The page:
From The Militant, Vol. II No. 19, 7 December 1929, p. 2.
Transcribed & marked up by Einde O’ Callaghan for the Encyclopaedia of Trotskyism On-Line (ETOL).
The Communist Party in the Minneapolis-Superior district has just committed the crowning blunder of the long series since the expulsion of the Opposition. Not that it is a district matter alone; far from it. It is merely the scene, because of the location of the cooperative movement in Superior and it makes Karl Reeve, Party district organizer, the official splitter of the movement and places heavy responsibilities upon the comrades of the Communist League here.
As is already known, the Party, because of the Third Period, must secure a stranglehold upon all the auxiliary organizations. The bell has been sounded now for the cooperatives. The Party has therefore mobilized its most reckless crusaders and marched into the North country.
The professional disrupters and faction agents, Minor and Stachel, were sent together with a host of others to demand that the Cooperative Central Exchange not only donate $3,000.00 for the T.U.U.L. convention and $5,000.00 for other Party work, but in addition that a yearly assessment be levied by the Party upon the Exchange to the amount of one percent of the gross sales, which would amount to about $17,000.00 this year. Also, that all the employees of the Exchange and its member stores should be Party functionaries, that is, the salesmen, truck drivers, clerks, etc., must devote the major part of their time to the organizing of the iron miners and Party units, and in spare time, build the cooperatives.
The Party hi-jackers demanded as a first step that George Halonen (“as the outstanding Right winger”) be removed from his post as Educational Director of the Exchange. This suggestion was not well received by the Executive Board. In fact, the Board – of 13, I believe – voted unanimously against it although there are seven Party members on this body. The Board issued a statement for publication in Tyomies, the official organ of the Exchange. At that time the Party had somewhat a better (or worse?) crew in charge of the paper who not only refused to publish the statement but came out with a long and vicious statement against the Board in general and Halonen and Ronn in particular.
As, its next move, the Executive called seven sub-district meetings of the cooperatives which were, of course, attended by hundreds of members, at which their statement was read, discussed and indorsed overwhelmingly.
One might think that these developments would give the Party pause. Not at all. It seems that they were overjoyed. Had not these cooperative comrades proved that they were agents of the capitalists? Of course. Then more pressure, still more pressure! The cooperatives must be saved or destroyed! Reeve, Pobersky, Bernick, Puro, Heikkinen and a dozen more small fry, together with an unnamed representative from the Party center, and TWO representatives of the Comintern, were wheeled into position. The conferences and meetings which had been going on almost without number were pushed on to new and higher levels – the situation growing more tense and the Party steadily losing ground.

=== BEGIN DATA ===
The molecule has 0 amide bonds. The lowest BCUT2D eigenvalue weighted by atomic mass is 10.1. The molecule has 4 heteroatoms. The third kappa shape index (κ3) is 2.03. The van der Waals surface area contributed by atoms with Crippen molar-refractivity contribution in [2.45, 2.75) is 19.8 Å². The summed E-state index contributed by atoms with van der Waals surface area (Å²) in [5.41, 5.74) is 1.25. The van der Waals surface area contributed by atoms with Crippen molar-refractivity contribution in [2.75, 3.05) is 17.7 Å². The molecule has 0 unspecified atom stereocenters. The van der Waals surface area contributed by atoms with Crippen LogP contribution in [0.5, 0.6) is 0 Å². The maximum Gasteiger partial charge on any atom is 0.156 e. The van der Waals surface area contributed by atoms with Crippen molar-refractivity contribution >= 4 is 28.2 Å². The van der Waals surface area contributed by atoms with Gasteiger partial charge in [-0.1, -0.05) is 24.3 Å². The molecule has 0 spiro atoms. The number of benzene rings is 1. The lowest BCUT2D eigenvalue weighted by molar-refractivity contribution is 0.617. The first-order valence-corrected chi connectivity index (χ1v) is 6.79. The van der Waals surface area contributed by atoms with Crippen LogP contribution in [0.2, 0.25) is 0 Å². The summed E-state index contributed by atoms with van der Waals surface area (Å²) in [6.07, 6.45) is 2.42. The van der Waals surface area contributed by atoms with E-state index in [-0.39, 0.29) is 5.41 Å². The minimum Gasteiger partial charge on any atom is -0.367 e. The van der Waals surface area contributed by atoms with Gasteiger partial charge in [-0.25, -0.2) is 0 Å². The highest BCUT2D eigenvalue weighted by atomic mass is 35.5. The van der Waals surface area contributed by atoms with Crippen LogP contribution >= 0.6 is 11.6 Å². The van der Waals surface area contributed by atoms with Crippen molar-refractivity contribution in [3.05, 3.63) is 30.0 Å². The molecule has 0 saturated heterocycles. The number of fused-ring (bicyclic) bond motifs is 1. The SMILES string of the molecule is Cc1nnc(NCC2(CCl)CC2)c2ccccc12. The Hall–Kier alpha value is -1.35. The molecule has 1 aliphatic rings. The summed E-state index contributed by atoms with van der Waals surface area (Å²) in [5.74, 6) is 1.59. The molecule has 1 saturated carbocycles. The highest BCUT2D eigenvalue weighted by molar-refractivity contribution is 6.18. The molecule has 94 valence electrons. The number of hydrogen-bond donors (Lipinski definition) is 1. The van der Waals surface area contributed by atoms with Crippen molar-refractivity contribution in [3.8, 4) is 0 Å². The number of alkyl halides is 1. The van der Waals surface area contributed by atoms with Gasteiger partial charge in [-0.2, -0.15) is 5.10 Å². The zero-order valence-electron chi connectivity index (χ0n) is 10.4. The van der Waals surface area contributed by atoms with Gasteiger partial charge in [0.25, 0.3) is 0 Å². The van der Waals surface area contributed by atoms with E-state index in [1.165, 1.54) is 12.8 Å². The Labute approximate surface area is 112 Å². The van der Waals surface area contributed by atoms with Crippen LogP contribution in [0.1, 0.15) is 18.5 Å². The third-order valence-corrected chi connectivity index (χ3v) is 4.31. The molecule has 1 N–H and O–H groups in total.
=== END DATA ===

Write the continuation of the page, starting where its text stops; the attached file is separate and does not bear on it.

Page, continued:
The Executive Board had in the meantime prepared the Pyramid Builder, the monthly organ of the Central Exchange, containing the statement of the Board. The P.B. however, is printed in the Tyomies plant. Now it seems that the Stalin men had not thought of this until it was already being run. I am sure that the natural and orderly processes of publication were somewhat hurried by the workers in the plant who are to a man in sympathy with the Executive Board. At any rate, about 3 out of the 5 thousand copies were carried away by individuals in private cars while the Stalin boys were on the lookout for the Executive’s truck.
When they finally came to and discovered what was going on, Reeve, with a group of Y.C.L. members and a few others, rushed the plant and succeeded in burning some of the remaining copies. A free-for-all started in which Reeve and the others were driven up the street with heavy losses.
Result: Superior is an armed camp. Guards of the Party are posted in the Tyomies and the Hall. The other comrades have complete control of the Cooperative Central Exchange which is also under armed guard. The Party has lost the control and sympathy of the cooperatives, with their 20,000 members. The control of the Tyomies is at best a doubtful one.
The situation is extremely tense and unless the proper steps are taken there can be grievous consequences for the whole labor and revolutionary movement in this section of the country at least. Most of the workers have broken away from the Party essentially because of its wild and devil-may-care policy of arbitrary, mechanical control – or destruction. But the struggle against this policy of the Party is not sufficient or an end in itself. Unless this movement is enriched with a program which sees the roots of the difficulties in a broader field than the cooperative movement, which sees them in the whole present course of the leadership of the Communist International and its American counterpart, it will inevitably lead in the wrong direction.
It is not difficult for this movement to become – under the provocations of the Stalinists and the maneuverings of the Allanes and other outspoken Right wing elements – an anti-Communist movement, which will end in transforming the cooperatives into a plaything of the reactionaries and discrediting its leaders. The entirely factional and reckless policy of the Party for years has led up to this climax. The militants have the hard job of preventing a move in this direction and guiding it instead into healthy working class channels.
Last updated: 17.8.2012